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The Halifax Literary Walking Tour


Grafton Park, 5381 Spring Garden Road

1. Philipe-Ignace François Aubert de Gaspé Jr.

Welcome to Grafton Park, home of the Spring Garden Road Memorial Public Library, a statue of Winston Churchill and Bud the Spud chip truck. Did you know that Grafton Park used to be the site of the 19th century Poorhouse cemetery? Underneath your feet lie Hessian soldiers, pirates, paupers and Canada’s first French-Canadian novelist, Philippe-Ignace-François Aubert de Gaspé Jr.

At the young age of 23, Aubert de Gaspé Jr. wrote his one and only novel, L’Influence d’un livre (1837), a story set in Quebec featuring romance, a quest for gold, and murder. He wrote it while hiding out from the Quebec authorities. Aubert de Gaspé Jr. was wanted for releasing an obnoxious substance in the Quebec Legislature. It was an act of revenge for having been imprisoned a month for defending the truthfulness of his parliamentary reports with a member of the Assembly.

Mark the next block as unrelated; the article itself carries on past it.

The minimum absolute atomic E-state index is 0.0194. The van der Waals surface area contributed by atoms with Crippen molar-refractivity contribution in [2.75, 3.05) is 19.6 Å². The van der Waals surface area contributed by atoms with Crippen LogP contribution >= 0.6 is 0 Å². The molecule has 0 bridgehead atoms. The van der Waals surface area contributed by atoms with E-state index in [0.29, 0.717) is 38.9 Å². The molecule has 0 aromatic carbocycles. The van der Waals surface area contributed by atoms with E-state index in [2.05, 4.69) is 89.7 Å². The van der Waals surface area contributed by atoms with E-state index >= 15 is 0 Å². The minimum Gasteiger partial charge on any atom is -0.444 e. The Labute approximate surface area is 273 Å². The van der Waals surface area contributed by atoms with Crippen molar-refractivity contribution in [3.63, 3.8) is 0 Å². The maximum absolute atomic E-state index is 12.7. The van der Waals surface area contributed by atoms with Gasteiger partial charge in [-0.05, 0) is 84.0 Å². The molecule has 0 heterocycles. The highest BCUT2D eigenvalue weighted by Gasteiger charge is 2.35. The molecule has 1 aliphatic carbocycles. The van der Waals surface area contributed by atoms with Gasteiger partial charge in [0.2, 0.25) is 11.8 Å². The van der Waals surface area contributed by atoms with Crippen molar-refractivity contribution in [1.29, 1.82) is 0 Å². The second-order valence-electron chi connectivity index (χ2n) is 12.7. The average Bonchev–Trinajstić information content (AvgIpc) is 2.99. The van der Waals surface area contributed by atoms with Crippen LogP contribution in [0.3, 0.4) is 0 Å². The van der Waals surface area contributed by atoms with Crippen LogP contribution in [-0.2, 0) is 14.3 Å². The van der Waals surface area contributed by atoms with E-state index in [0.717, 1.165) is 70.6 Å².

Aubert de Gaspé came to Halifax in 1840 and briefly taught at the Poorhouse, which was located just up the road on Doyle Street. He later accepted a job as parliamentary reporter for the Halifax Morning Post. Unfortunately, he died soon after, on March 7, 1841, of “a sudden illness” and was buried in Grafton Park in an unmarked grave. The Poorhouse cemetery became Grafton park in 1883, for the rent of one peppercorn per year to Queen Victoria.

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